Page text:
"JPEG emerging standards"
Title: JPEG emerging standards
Date: June 9th 2015
Place: L111, Campus Sundsvall, Mid Sweden University
JPEG standardisation committee has played an important role in the digital revolution in the last quarter of century. The legacy JPEG format, which became an international standard 21 years ago is the dominant picture format in many imaging applications. This dominance does not seem to slow down when observing that the number of JPEG images uploaded to social networks alone has surpassed 2 billions per day in 2014, when compared to less than a 1 billion the year before. JPEG 2000, which became an international standard 15 years ago, has been the format of choice in a number of professional applications, among which contribution in broadcast and digital cinema are two examples.
The ever changing requirements in multimedia applications, have created new challenges in imaging for which solutions should be found. Among others, content annotation, search and management, security and in particular privacy, efficient low complexity and low latency storage and transmission, seamless communication, new imaging modalities, and enhanced imaging experiences are just a few examples of challenges to which scientific community, industry, service providers, and entrepreneurs need to respond.
This talk starts by providing an overview of a recently developed image format to deal with High Dynamic Range content called JPEG XT. JPEG XT has been defined to be backward compatible with the legacy JPEG format in order to facilitate its use in current imaging ecosystem.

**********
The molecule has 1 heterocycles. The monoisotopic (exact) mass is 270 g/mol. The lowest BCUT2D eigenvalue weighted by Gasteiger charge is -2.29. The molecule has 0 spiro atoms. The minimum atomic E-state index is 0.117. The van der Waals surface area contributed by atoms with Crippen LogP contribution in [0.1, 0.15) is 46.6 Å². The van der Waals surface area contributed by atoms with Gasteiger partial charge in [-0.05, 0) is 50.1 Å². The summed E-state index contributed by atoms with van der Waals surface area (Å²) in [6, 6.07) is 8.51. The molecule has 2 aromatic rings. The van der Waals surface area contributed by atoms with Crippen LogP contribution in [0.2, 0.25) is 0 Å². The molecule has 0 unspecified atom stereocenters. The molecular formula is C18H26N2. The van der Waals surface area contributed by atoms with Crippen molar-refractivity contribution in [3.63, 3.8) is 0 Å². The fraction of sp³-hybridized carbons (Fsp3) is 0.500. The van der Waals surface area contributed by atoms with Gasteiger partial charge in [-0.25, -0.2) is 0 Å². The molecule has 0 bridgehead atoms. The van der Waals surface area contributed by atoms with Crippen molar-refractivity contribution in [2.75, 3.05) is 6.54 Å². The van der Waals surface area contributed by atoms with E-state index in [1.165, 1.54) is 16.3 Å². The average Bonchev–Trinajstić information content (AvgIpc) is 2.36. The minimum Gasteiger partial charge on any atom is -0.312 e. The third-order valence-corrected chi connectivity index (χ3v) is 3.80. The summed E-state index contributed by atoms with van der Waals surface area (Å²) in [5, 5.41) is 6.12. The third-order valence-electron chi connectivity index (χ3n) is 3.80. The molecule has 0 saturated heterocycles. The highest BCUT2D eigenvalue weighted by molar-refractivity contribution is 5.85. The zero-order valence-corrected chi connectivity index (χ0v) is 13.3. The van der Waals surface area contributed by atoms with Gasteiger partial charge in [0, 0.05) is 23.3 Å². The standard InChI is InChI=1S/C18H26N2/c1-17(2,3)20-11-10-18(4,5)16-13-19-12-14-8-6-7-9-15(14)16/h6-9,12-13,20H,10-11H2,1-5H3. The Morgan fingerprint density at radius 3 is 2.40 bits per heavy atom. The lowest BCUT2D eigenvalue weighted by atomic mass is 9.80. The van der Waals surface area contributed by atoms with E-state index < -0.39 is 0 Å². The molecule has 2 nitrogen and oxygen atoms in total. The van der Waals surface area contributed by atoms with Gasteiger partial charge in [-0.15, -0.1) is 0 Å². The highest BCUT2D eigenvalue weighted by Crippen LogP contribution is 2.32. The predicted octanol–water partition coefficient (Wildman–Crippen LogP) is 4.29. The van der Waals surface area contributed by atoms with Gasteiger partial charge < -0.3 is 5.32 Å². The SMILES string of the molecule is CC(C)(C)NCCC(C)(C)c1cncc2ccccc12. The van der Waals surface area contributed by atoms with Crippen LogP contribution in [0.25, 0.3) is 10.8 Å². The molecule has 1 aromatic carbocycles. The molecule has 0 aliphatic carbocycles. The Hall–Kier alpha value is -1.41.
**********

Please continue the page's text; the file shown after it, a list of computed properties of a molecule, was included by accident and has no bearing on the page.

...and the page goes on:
We will then discuss JPEG PLENO, a recent initiative by JPEG committee to address an emerging modality in imaging, namely, plenoptic imaging. “Pleno” is a reference to “Plenoptic” a mathematical representation, which not only provides color information of a specific point in a scene, but also how it changes when observed from different directions and distances. “Pleno” is also the latin word for “complete”, a reference to the vision of the JPEG committee that believes future imaging will provide a more complete description of scenes well beyond what is possible today.
The road-map for JPEG Pleno follows a path that starts in 2015 and will continue beyond 2020, with the objective of making the same type of impact that the original JPEG format has had on today's digital imaging starting from 20 years ago. Several milestones are in work to approach the ultimate image representation in well-thought, precise, and useful steps. Each step could potentially offer an enhanced experience when compared to the previous, immediately ready to be used in applications.
The talk will conclude with an quick overview of two potential standardisation initiatives under investigation. The first, referred to as JPEG AIC (Advanced Image Coding) aims at standardisation of a new image compression standard offering not only superior compression efficiency when compared to JPEG and JPEG 2000 but also providing other features attractive for multimedia applications of tomorrow. The second has for objective standardisation of an image compression format that puts an emphasis on low latency, low complexity and transparent quality as well as low cost, desirable in a number of applications, including broadcasting and high bandwidth links between devices and displays
Touradj Ebrahimi received his Msc and PhD in Electrical Engineering from EPFL in 1989 and 1992 respectively. He then joined Sony Corporation in Tokyo Japan as a research engineer from 1992 to 1993. He was a researcher at AT&T Bell Laboratories in Holmdel, USA from 1993 to 1993 until he joined EPFL as a professor of image processing heading its multimedia signal processing group. Professor Ebrahimi was also an adjunct professor at NTNU in Trondheim, Norway, from 2009 to 2013. He is the founding chair of QoMEX, a conference in the field of quality of experience in multimedia, and initiated and has been chairing Qualinet, the COST Action IC1003 around the same topic. Professor Ebrahimi has been very involved in standardization of many image and video compression standards in JPEG and MPEG, and is currently the Convenor of JPEG.